Sprint Corp.'s PCS wireless unit said it sold its Sprint Spectrum equipment in the Washington area to Omnipoint Corp., after most customers of the Spectrum wireless network moved to Sprint PCS service.

Terms weren't disclosed. The transaction includes Sprint's Spectrum base stations, antennas, switches and other network equipment in Washington and Baltimore but not its Sprint PCS network, wireless licenses, customer accounts or employees in the area. Sprint Spectrum began service in 1995, Sprint PCS said.

Omnipoint uses the same technology as Sprint Spectrum--GSM, or global system for mobile communications, the world's most popular digital cellular-phone standard. Sprint PCS uses a newer technology called CDMA, or code division multiple access. Sprint had operated both networks in the area since 1997.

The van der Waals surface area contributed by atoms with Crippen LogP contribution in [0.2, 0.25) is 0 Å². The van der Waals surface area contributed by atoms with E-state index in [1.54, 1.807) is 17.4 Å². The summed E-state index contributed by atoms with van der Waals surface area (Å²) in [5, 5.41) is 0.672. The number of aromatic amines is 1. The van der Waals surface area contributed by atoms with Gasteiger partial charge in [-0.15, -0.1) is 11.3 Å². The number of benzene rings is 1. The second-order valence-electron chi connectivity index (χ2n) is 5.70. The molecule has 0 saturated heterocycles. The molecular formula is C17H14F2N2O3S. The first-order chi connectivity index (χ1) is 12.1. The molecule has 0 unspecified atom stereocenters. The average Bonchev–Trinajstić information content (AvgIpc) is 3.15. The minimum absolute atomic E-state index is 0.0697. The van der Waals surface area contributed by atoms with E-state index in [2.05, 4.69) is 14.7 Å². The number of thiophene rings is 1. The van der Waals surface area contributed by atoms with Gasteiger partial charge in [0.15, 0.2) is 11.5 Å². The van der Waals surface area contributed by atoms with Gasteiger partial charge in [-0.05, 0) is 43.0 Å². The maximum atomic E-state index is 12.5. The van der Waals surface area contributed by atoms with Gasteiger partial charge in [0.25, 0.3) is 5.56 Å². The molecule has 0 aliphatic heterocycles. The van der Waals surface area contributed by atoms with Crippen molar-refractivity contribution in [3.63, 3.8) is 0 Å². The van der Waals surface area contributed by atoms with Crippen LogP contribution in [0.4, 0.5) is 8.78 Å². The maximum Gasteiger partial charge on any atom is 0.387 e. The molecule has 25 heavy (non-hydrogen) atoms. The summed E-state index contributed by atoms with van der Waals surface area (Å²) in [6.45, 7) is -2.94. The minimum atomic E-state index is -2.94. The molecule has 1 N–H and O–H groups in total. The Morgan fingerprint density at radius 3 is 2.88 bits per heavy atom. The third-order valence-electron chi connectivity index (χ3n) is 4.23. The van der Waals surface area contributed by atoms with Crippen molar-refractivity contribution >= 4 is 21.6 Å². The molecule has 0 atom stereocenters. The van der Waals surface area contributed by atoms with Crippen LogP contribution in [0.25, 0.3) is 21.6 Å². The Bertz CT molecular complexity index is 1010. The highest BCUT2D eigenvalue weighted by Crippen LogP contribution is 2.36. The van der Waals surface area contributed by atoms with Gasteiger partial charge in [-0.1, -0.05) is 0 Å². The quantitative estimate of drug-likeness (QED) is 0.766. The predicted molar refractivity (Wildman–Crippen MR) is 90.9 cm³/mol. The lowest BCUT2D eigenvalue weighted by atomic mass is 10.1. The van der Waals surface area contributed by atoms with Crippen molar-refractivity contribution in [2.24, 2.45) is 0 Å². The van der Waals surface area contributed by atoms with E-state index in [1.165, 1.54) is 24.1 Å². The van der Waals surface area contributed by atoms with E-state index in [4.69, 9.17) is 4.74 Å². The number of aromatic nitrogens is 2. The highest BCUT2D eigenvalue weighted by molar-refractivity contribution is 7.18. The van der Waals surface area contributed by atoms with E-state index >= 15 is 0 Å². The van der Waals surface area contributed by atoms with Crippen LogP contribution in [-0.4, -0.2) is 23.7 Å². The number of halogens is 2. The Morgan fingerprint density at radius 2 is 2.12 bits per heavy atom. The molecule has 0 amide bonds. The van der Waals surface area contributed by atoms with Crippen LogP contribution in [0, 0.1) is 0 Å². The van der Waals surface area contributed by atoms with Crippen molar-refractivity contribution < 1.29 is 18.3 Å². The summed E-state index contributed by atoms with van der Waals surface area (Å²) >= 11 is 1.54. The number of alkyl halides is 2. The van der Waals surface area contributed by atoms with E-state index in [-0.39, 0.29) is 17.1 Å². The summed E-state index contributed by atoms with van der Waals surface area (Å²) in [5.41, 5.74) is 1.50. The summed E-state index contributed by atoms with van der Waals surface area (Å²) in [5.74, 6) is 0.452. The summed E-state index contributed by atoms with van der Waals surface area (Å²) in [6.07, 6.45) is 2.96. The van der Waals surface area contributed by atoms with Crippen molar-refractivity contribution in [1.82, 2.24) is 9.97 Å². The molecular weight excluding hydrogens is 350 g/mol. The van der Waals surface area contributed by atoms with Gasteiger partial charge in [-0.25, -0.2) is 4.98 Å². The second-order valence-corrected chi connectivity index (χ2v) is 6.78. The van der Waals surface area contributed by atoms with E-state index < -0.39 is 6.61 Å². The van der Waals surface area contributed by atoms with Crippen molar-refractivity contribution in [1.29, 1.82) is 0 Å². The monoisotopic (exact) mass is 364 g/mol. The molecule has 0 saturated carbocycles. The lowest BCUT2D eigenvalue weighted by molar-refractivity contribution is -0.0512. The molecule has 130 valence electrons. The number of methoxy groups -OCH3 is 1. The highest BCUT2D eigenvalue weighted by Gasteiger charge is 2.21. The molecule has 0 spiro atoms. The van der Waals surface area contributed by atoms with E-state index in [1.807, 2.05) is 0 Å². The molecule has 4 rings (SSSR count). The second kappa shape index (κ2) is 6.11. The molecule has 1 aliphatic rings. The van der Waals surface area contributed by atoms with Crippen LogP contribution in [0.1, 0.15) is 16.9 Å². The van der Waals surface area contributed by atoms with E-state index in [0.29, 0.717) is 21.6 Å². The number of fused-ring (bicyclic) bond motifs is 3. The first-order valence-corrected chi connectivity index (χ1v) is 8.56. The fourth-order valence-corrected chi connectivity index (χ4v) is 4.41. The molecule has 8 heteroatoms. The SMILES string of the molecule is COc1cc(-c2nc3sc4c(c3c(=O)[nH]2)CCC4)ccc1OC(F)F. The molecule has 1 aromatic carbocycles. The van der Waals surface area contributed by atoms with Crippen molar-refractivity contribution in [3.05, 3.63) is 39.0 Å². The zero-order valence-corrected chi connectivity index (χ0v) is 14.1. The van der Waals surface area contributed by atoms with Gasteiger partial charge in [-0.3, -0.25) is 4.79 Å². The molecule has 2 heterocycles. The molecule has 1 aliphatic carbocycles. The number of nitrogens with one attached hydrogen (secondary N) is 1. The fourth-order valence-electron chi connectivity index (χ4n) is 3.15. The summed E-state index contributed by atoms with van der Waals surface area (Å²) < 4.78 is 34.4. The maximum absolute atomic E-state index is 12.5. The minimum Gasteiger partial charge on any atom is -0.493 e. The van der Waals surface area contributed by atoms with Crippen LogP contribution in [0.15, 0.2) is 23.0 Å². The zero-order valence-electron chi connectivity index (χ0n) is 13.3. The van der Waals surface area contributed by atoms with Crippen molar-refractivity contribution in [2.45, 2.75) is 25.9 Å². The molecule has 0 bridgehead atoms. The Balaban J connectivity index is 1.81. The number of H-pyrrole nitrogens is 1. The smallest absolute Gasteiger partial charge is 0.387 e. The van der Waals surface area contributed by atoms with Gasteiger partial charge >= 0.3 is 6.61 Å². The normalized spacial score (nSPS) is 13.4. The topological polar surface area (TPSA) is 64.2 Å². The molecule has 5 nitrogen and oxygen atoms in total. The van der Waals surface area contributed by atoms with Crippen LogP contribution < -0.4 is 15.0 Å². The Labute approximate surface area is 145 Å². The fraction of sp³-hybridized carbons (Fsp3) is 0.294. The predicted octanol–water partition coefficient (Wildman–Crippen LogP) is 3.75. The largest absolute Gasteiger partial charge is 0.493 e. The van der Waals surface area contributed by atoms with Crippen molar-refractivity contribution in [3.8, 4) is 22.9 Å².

Wireless-phone companies are consolidating to create national networks. These cut costs by decreasing calls their customers place on other carriers' systems, and allow operators to offer more minutes for a flat rate, with long-distance calls included. The five national wireless networks in the United States use three different digital technologies.

Sprint PCS, based in Kansas City, fell $1.37 1/2, to $104.37 1/2. Westwood, Kan.-based Sprint, the No. 3 U.S. long-distance company, fell 25 cents, to $69. Omnipoint, based in Bethesda, rose $4.06 1/4, to $108.43 3/4. Sprint has agreed to be acquired by MCI WorldCom Inc. Omnipoint has agreed to be bought by VoiceStream Wireless Corp.

Lehman Brothers Inc. analyst John Bensche said in a report this month that Sprint PCS lost 25,000 to 50,000 Spectrum customers who didn't move to PCS service.